The Carpenter Center is a great place to catch a show, but sadly, only about three hundred people showed up for Martha's performance. As far as I am concerned, I will continue to follow her itinerary and whenever she's within driving distance from my place, I'll be in attendance.

Martha Redbone (left) & Soni Moreno at the Carpenter Center
Martha Redbone (center) and her cast
(Aaron Whitby is second from right)

Excerpts from the evening's program
The stage
The Richard & Karen Carpenter Center
On display in the lobby of the venue
On display in the lobby of the venue

Concert #826 - The Deer at McCabe's Guitar Shop (April 27, 2018)

This was my first time to see the Deer in concert. While listening to the band, I tried in vain to come up with the genre that best described their music, so when I got home, I surfed to their web site and here's the wording I found there: "Described as transcendental Texas folk, Cosmic Americana, and stargaze surf-western, the Deer weave psychotropic soundscapes and tranquil, vivid dream-pop". I could not have said it better myself.

The band came out as a quartet consisting of Grace Rowland Park (lead vocals, guitar, keyboards), Michael McLeod (guitar), Alan Eckert (drums, vocals) and Jesse Dalton (upright bass, vocals). They played mostly their own material, none of which I knew, and as it's always the case with new music, I liked some songs better than others. The inclusion of "Head Over Heals", the song made famous by Tears For Fears in the eighties, was a welcome digression from their own numbers. They also played "Walking In Space", a lesser-known song from Hair, the musical.

Fronting the band, Grace impressed me with her beautiful singing voice and pleasant personality. With their understated playing, the band gave her outstanding support. Some of the evening's best moments came during the band's instrumental interludes, which - with their sometime jazzy and sometime psychedelic tones - had little to do with any traditional genres one could frequently hear at McCabe's.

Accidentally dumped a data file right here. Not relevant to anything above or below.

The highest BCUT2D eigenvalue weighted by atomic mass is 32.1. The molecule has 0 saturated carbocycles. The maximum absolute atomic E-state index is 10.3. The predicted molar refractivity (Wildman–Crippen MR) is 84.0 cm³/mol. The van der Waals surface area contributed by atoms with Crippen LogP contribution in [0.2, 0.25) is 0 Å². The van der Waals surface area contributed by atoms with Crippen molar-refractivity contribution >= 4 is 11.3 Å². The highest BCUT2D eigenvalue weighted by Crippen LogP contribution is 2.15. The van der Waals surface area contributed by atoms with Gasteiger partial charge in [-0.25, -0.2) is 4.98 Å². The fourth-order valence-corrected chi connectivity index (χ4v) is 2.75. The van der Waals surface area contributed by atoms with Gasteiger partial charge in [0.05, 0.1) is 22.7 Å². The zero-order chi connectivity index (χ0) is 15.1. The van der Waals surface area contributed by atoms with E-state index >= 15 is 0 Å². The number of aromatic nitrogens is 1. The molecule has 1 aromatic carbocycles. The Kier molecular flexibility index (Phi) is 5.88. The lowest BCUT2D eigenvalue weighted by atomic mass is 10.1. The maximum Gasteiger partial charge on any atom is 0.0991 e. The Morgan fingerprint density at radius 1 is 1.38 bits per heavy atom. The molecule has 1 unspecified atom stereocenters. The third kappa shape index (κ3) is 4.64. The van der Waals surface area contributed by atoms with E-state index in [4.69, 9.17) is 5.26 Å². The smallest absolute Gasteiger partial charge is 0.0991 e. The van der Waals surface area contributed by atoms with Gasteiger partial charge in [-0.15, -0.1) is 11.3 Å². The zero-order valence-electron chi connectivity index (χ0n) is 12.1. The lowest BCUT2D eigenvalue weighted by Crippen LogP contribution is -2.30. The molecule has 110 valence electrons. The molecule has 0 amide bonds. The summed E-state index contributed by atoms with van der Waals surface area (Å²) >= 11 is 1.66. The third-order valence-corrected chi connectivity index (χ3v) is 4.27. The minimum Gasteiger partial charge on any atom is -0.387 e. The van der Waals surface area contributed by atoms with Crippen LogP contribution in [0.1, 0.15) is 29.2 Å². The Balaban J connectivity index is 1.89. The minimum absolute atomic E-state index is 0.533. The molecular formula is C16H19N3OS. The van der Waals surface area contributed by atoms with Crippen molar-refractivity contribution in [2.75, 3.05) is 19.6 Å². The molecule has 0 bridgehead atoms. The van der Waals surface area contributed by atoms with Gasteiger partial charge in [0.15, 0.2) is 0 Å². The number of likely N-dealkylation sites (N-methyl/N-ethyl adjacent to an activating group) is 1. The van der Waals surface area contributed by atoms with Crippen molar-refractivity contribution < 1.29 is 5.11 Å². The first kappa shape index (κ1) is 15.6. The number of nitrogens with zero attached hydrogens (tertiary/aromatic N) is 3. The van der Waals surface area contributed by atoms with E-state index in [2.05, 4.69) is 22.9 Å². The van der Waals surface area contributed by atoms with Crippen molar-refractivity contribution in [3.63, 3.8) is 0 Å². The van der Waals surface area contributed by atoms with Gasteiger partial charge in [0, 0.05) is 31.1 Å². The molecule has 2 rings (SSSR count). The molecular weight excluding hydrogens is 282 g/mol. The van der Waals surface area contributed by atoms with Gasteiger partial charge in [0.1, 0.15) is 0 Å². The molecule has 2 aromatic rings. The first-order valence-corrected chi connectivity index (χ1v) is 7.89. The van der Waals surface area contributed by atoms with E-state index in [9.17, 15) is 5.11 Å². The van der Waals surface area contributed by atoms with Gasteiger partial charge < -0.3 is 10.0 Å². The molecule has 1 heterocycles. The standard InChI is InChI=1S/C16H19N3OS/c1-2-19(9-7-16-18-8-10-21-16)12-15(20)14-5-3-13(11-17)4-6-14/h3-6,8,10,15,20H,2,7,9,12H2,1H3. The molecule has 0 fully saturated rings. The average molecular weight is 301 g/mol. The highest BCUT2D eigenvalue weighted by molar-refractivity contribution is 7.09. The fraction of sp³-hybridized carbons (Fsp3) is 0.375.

The evening kicked off with an opening set delivered by Josiah and The Bonnevilles, which turned out to be Josiah without any Bonnevilles. "The Bonnevilles are very small, you can't see them", quipped Josiah soon after he took the stage. Accompanying himself on electric guitar, he sang six or seven songs that did not instantly connect with me, except for his set-ending "Six Dollar Check".

Grace Rowland Park & Michael McLeod at McCabe's
Grace Rowland Park at McCabe's
Jesse Dalton at McCabe's
Michael McLeod at McCabe's
Opening act Josiah at McCabe's
The stage
McCabe's Guitar Shop

April 24, 2018

Concert #824 - Brad Colerick at McCabe's Guitar Shop (April 22, 2018)

In January 2009, I went to McCabe's to see April Verch, an emerging Canadian singer, fiddler and step-dancer. She was good, very good, but it was the opening act, a certain Brad Colerick, who, as far as I was concerned, stole the show - he played his own compositions and they were all strikingly good. Last Sunday, nine years after my introduction to Brad's music, I got to see him once again, this time in a headlining role.